By: Senator Susan M. Collins
Drug overdoses claimed the lives of 418 Mainers last year, more than one per day. In addition to that staggering death toll, nearly 1,000 babies in our state were born addicted to opioids and other drugs. And Maine is not alone in grappling with this crisis. Across the country, tens of thousands of Americans are killed each year by opioids.
In response to this public health emergency, the bipartisan SUPPORT for Patients and Communities Act was signed into law on October 24 after being passed by overwhelming margins in Congress. This comprehensive legislation takes important steps toward fulfilling the multipronged approach I have long pushed for: prevention, treatment, and recovery.
Congress has appropriated $8.5 billion this year for fighting the opioid crisis. The SUPPORT Act will help states and communities use these funds to better address this scourge. The legislation will provide vital assistance to individuals and families who are struggling with addiction.
As a member of the Senate Health Committee, I authored two provisions that were included in the final legislation. These provisions will help ensure that unused prescription drugs do not fall into the wrong hands and bolster peer support networks for long-term recovery.
The first provision incorporates the bipartisan Safe Disposal of Unused Medication Act I sponsored that allows hospice staff, such as physicians, registered nurses, and nurse practitioners, to dispose of unused prescription drugs after a hospice patient dies or a medication expires. Currently, hospice staff are not allowed to dispose of unused medications. As a result, dangerous medications with a high risk of diversion, theft, and abuse are frequently left in the deceased person’s home. This legislation was supported by the National Association for Home Care & Hospice.
The second provision is based on my bipartisan Opioid Peer Support Networks Act. This will foster the creation of peer support networks, also known as communities in recovery, and will provide them with the resources and training they need to succeed. Peer support networks engage individuals who are in recovery with other peers facing substance use disorders to provide long-term support in employment, education, housing, and overall wellbeing.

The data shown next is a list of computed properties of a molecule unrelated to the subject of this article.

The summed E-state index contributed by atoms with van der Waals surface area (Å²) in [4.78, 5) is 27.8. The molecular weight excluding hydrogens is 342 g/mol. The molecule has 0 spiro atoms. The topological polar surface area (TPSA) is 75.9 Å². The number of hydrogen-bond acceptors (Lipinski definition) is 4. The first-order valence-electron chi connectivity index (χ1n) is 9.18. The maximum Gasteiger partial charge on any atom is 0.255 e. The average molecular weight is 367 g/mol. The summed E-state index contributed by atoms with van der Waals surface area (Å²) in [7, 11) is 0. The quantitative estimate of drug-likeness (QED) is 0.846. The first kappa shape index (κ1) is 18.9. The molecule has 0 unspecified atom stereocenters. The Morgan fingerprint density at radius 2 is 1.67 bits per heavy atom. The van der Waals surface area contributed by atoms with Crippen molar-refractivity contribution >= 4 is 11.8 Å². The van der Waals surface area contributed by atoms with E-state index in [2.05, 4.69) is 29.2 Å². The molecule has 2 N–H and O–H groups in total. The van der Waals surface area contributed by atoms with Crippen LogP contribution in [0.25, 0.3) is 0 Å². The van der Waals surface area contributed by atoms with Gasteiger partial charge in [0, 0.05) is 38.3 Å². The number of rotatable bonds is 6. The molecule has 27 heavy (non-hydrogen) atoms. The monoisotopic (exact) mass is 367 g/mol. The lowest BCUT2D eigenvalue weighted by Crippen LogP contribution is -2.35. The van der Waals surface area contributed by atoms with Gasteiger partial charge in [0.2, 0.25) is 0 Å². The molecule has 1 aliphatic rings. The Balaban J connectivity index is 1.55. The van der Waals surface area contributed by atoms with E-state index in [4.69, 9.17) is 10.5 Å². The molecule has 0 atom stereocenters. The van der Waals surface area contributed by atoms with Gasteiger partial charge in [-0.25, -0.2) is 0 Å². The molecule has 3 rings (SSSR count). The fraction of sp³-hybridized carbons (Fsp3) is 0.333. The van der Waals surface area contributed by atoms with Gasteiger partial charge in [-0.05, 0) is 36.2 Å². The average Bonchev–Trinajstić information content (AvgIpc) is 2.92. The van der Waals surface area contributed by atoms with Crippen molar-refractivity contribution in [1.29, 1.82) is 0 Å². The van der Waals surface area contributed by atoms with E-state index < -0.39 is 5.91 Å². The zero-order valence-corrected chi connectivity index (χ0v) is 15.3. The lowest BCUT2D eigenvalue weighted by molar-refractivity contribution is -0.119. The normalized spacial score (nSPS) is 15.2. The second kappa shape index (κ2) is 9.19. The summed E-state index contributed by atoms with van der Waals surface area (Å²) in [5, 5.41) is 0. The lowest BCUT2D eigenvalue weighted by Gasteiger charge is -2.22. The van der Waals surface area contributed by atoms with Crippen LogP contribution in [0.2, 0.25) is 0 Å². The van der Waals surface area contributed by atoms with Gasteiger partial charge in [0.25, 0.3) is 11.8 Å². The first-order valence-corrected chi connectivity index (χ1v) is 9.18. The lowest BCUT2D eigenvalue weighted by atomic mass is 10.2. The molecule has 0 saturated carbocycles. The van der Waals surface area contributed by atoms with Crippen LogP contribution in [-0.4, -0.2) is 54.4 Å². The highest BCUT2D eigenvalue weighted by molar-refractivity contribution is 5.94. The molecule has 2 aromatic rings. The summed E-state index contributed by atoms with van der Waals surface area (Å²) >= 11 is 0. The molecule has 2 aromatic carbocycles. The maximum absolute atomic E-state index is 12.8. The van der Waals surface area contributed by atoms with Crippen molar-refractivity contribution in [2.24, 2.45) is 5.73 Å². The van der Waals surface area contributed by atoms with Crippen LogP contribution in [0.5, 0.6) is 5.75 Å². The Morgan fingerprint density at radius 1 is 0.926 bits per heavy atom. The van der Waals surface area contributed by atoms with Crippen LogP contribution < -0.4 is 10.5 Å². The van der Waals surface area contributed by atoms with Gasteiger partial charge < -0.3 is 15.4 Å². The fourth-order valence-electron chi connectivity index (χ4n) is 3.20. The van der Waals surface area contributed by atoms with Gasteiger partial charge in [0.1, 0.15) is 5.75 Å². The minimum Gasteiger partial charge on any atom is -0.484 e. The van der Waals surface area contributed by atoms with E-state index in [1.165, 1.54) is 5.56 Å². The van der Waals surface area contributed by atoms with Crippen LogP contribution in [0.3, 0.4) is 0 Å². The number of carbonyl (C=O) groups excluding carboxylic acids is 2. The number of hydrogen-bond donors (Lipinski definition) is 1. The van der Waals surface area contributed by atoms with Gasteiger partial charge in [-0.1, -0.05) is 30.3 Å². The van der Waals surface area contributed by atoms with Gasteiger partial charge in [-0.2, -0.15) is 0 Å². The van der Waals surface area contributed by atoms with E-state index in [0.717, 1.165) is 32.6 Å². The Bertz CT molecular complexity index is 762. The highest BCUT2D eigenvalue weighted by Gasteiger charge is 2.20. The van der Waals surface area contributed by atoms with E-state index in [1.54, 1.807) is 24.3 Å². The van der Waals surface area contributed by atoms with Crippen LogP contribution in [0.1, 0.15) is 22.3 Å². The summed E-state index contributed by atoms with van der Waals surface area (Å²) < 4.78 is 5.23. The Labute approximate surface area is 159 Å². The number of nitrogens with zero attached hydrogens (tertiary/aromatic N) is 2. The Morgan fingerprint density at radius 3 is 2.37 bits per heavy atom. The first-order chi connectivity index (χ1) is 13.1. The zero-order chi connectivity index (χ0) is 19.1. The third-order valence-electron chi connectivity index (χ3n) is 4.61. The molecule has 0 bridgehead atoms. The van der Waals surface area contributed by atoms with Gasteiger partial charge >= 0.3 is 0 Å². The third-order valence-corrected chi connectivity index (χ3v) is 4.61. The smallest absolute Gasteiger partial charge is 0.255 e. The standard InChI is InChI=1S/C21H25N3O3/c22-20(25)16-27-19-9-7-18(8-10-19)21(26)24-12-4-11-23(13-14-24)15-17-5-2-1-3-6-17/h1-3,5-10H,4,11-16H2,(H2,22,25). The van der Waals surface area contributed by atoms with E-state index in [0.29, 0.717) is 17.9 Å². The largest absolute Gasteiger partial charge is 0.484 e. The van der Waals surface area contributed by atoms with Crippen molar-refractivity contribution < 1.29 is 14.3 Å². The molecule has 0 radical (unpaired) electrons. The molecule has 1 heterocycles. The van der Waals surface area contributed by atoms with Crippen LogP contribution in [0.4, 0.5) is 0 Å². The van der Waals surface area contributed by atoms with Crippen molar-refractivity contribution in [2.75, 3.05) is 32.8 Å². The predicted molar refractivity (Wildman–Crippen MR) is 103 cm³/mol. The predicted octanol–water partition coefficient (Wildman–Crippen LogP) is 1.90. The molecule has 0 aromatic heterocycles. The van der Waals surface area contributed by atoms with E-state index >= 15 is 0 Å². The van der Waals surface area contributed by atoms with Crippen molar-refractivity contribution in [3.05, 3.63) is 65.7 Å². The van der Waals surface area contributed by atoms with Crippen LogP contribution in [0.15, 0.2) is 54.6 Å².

I witnessed these individuals’ tremendous sense of hope and resiliency when I visited the Bangor Area Recovery Network, or BARN, in Brewer last year. The Maine Alliance for Addiction Recovery in Augusta and the Portland Recovery Community Center also provide peer support networks to serve central and southern parts of Maine. A growing body of research is showing that peer support networks reduce relapse and improve long-term recovery. While relapse is common in addiction treatment, with rates between 40 and 60 percent, peer recovery supports have demonstrated reduced relapse rates and increased treatment retention. Eighty-eight Recovery Community Organizations across the country, from Portland, Maine, to Seattle, Washington, have endorsed this legislation.
The SUPPORT for Patients and Communities Act also takes numerous other steps to reduce the use and supply of opioids, encourage recovery, support caregivers and families, and drive long-term solutions. It promotes research to develop new non-addictive painkillers and fast-tracks their approval, and provides help for babies born in opioid withdrawal and for mothers with opioid use disorders.
Another provision I cosponsored, the Synthetics Trafficking and Overdose Prevention (STOP) Act, would help stop shipments of synthetic drugs, such as fentanyl, from being shipped through our postal system.
Two additional measures that I championed will greatly increase access to addiction treatment. The first gives physicians, nurse practitioners, physician assistants, and other health professionals more flexibility to prescribe medication-assisted treatment. The second reforms an outdated Medicaid policy that limits funding for residential substance abuse treatment to facilities with just 16 beds or less. This new legislation will allow states to use Medicaid dollars to pay for up to 90 days of treatment for any type of substance abuse disorder at any size residential addiction treatment facility.
The overwhelming bipartisan votes the SUPPORT Act received in the House and Senate and the President’s signature demonstrate that Washington is working together to combat the opioid crisis. This addiction epidemic is sweeping through communities here in Maine and throughout the country. We must continue our work to stop its spread and push back against this destructive tide with the combination of education, treatment, and law enforcement that this legislation supports.